Making Their Mark: The Women of the Book Trade

Over the last few months, we’ve shared several posts about the female authors featured in A Woman’s Write, whose works entered Chetham’s Library’s collections prior to 1852. Despite the challenges they faced, these women managed to break into a field predominated by men to make their mark on history. Although the exhibition is now nearing its end, there remains one group of literary women whose stories have yet to be brought to light: these are the women who were involved in the similarly predominated book trade, and who engaged in publishing, printing and selling books themselves.

At a time when women were unable to start businesses for themselves, the most common route for women to enter the book trade was by marrying someone already involved in it and inheriting their business on their death. This was the case for Charlotte Guillard, who married the Parisian printer Berthold Rembolt in 1507. Berthold ran the Soleil d’Or, a well-known printing house which specialised in theological and legal texts. A year after his death in 1519, Charlotte married another printer and seller of theological books, Claude Chevallon, a move perhaps intended to preserve her business. During her periods of widowhood (from 1519-20 and from 1537 to her death in 1557), Charlotte took over the running of the printing house herself, a sizeable operation with five or six printing presses and around thirty employees. Chetham’s collections contain two books printed by Charlotte and another sold by her, all dating to the period of her second widowhood. The first two works are biblical commentaries, and the last an edition of the Bible, reflecting Soleil d’Or’s continued theological focus.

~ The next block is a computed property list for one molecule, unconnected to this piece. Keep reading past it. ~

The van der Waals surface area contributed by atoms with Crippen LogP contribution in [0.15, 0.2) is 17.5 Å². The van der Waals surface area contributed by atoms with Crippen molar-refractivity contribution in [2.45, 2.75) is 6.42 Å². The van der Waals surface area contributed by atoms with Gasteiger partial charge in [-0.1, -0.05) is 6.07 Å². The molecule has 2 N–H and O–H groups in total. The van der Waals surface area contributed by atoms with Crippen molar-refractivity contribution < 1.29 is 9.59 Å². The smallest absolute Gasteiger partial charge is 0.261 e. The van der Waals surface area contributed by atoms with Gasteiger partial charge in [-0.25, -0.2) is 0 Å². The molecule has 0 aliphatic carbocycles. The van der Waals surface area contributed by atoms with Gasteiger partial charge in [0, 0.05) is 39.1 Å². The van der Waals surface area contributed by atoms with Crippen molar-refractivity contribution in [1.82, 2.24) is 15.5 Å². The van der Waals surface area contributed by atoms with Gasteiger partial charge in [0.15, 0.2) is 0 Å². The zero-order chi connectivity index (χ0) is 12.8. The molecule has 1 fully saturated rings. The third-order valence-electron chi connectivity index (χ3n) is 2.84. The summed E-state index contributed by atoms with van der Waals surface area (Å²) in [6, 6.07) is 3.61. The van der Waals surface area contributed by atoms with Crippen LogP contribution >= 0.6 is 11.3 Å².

Charlotte Guillard’s imprint on the title page of Chetham’s Library’s copy of the Catena in Exodum, printed by Charlotte Guillard in 1550.

The process of printing a book often tied up a printer’s funds and resources, especially if the work was in production for several years. As a result, it was common for printers to work collaboratively together. One example of this was Sarah Hyde, the daughter of two Dublin printers and booksellers, who married another printer and bookseller, John Hyde, in 1714. Like so many other women of the book trade, Sarah took over her husband’s business following his death in 1728. She collaborated for a time with her husband’s partner Eliphal Dobson, and then with his widow Jane until 1734. At that time, she let out her printing premises to Richard Reilly, and continued as a bookseller until late in her life. During this final period, she collaborated with Reilly and several other Dublin printers, in a mix of enduring partnerships and ad-hoc arrangements.

The title page of Chetham’s Library’s copy of The whole proceedings on the trial of an information exhibited ex officio by the king’s attorney-general against Thomas Paine, sold by Martha Gurney in 1793.